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Getting Started with the .NET Task Parallel Library

If you have a multi-core computer, chances are your first CPU does all the work while the others spend most of their time twiddling their electronic thumbs. Learn to unlock the idle power of your underused CPUs to greatly improve the performance of your applications.


arallel programming has been around for decades, but unless you had access to special-purpose hardware, you've probably written mostly single CPU applications. You could distribute truly intensive applications across a network—but doing so was a lot of work and involved a lot of overhead.

For several years, programming tools have allowed you to use multiple threads in the same program. Multiple threads may be able to run on multiple CPUs within your computer so multi-threading sometimes provides nice speed improvements. Unfortunately, while multi-threading requires less overhead than distributing applications across a network, it's still fairly tricky.

Microsoft's new Task Parallel Library (TPL) provides a new approach for using multiple threads. It provides a set of relatively simple method calls that let you launch a group of routines all at once.

This article provides an introduction to TPL. It explains the main pieces of TPL and provides simples examples. A follow-up article will describe performance effects resulting from converting some of the programs I've written for other articles to use TPL.

Before you learn more about TPL, however, it's worth a few minutes to look at the future of computer hardware, so you'll know why you should care.

Multi-Core Background
For more than 40 years, the number of transistors that could fit on a chip has roughly doubled every two years. Along with that doubling has come increased CPU speed, which was dubbed "Moore's Law" after Intel cofounder Gordon Moore explained the trend in his famous 1965 paper.

Unfortunately, the techniques used to maintain this frenetic pace are starting to wear thin—literally too thin. Many past density increases depended on lithographic techniques that produce smaller and smaller chip components. The lithographic technique is much like using a slide projector to shine the image of the chip you want on a silicon wafer. The ultimate limit to how small you can make a feature using those techniques depends on the wavelength of the light you are using. Chip manufacturers are currently working with deep ultra-violet light, electron beams, and x-rays, which squeeze lithographic techniques to their limits, but the era of easy speed gains is rapidly approaching its end.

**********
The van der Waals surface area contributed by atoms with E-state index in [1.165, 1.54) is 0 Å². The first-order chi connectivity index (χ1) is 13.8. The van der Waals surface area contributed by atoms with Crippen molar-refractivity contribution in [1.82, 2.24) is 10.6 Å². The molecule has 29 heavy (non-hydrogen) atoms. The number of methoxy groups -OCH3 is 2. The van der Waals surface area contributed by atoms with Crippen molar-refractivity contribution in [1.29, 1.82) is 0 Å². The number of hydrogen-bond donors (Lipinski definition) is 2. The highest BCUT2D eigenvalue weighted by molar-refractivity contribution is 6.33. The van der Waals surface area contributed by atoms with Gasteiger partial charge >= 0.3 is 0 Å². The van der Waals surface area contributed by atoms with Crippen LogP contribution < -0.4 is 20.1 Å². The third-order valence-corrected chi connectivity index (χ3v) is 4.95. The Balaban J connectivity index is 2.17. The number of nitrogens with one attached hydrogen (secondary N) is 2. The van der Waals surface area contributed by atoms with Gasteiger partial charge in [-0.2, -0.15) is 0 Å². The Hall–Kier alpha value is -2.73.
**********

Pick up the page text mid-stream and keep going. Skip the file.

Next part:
Future operating systems will probably gain some benefit from multiple CPUs and improved compilers may be able to find opportunities for parallelism for you automatically.

As the big performance gains from lithographic techniques come to an end in the next decade or so, researchers are turning to other methods for squeezing extra performance out of a computer. Some of these, such as optical computing and quantum computing, use radically different approaches to building computers. These approaches show great promise but are unlikely to produce practical commercial results for many years.

A more immediately practical approach is to use more CPUs at the same time. If you can't make a CPU twice as fast, perhaps you can divide your work across two CPUs. In fact, many new computers these days have multiple cores—multiple CPUs on a single chip. Dual and even quad core systems are common and chips with even more cores are in the works. Vendors have been working on 8-, 16-, and even 32-core systems.

IBM's Cell architecture allows for a whole host of relatively small CPUs scattered throughout your environment in electronic products such as computers, cell phones, televisions, game consoles, and just about anything else you can think of. In a few years, you may have dozens or even hundreds of small CPUs talking to each other through an ad hoc network in your living room.

Just having multiple CPUs sitting around will probably give you some performance improvements. Future operating systems will probably gain some benefit from multiple CPUs and improved compilers may be able to find opportunities for parallelism for you automatically.

However, there's a limit to how much these tools can do for you transparently. An eight-core system may potentially have eight times as much CPU power, but if you don't pitch in and help you're likely to see only a small improvement in your application's performance.

To really get the most out of your hardware, you're going to have to start incorporating parallelism into your applications. Toward that end, TPL gives you a new set of tools that will let you get started quickly and relatively easily.

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